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The Daily Utah Chronicle

The University of Utah's Independent Student Voice

The Daily Utah Chronicle

The University of Utah's Independent Student Voice

The Daily Utah Chronicle

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New sign affirms church?s right to its own property

By Jonathan Deesing

We have all heard that property is nine-tenths of the law. Although this figure might not be entirely accurate, we all know that private property and the rights associated with it are significant, especially in the United States. When people impede upon these rights, they are in the wrong and should be properly reprimanded. This is as simple as the laws involving speed limits.

Unfortunately, some believe they can be the exception to this when it involves more sensitive issues. Such was the case late this summer, in which two gay men sharing a kiss were cited for trespassing in Temple Square. This raised the ire of many gay rights groups who insisted that the men were well within their rights to share a kiss on the plaza.

They were not.

Last week, to avoid further incidents, the LDS Church posted signs stating its right to remove anyone it wishes for any reason. The fact that the church had to do this is shameful.

This incident has nothing to do with gay rights and everything to do with the law. Although I can understand how people could see this as only further discrimination by The Church of Jesus Christ of Latter-day Saints against the gay community, legally, it was not. The LDS Church was well within its legal rights to cite the couple, as the two were on private property doing something the owners did not approve of.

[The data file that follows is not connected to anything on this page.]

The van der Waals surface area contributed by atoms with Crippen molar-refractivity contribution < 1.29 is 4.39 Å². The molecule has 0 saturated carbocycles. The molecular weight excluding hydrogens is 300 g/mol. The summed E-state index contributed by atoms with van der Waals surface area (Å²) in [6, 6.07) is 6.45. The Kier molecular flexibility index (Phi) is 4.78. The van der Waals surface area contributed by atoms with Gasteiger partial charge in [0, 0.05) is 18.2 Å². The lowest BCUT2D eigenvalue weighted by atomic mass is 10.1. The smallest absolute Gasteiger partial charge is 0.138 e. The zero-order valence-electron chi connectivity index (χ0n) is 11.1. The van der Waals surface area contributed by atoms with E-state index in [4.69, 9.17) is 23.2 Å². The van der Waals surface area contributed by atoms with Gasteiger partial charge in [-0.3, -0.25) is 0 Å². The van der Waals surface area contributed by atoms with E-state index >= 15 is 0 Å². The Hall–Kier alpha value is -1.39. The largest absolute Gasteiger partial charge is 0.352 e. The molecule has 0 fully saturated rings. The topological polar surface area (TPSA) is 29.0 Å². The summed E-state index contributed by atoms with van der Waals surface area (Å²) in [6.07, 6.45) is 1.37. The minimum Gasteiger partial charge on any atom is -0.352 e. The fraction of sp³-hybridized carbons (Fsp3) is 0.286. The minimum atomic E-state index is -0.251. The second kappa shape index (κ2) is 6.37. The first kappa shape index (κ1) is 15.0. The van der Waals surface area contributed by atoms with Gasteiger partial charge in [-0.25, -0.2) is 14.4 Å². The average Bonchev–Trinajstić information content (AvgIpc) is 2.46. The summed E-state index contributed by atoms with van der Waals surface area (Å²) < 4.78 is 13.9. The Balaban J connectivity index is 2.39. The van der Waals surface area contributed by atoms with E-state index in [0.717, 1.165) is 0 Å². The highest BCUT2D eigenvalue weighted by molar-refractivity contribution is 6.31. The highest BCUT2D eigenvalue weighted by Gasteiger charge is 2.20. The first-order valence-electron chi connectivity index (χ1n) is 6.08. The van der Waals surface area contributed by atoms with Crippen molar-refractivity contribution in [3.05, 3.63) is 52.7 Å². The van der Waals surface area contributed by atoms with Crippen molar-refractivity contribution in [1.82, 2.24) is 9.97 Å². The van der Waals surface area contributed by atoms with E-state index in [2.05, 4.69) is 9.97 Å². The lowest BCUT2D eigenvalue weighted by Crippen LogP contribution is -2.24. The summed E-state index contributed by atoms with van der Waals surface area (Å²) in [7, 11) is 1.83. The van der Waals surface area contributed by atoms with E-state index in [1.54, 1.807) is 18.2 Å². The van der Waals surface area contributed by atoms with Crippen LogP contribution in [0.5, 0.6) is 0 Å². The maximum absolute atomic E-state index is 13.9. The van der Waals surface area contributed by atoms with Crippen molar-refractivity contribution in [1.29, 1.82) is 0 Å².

Suppose you invited people to your home to see your Christmas lights. If one of them began smoking and you did not want them to, should you not be able to ask them to leave? Should that be considered reprehensible or discriminatory? No.

We certainly do not have to agree with everyone. Hell, I disagree with most people. But what we must do8212;especially in the case of religious organizations8212;is respect their right to exist. Indeed, it was one of the main principles upon which our country was founded.

The couple and the countless bloggers who called for various “kiss-ins” were attacking the LDS Church’s stance on gays in entirely the wrong way. This isn’t 1963 Birmingham, and Temple Square is not public property. By claiming that the church did not have the right to its own property, these groups could not legitimately and simultaneously call for an increase of their own rights.

Regardless of how you feel about the issues between gays and the LDS Church, it is important for us to realize that the law is important, and the rights of others cannot be infringed upon for any purpose. As college students, we must learn to keep our wits about us, especially when we face delicate or emotional topics. Logic must always prevail because the alternative is foolish.

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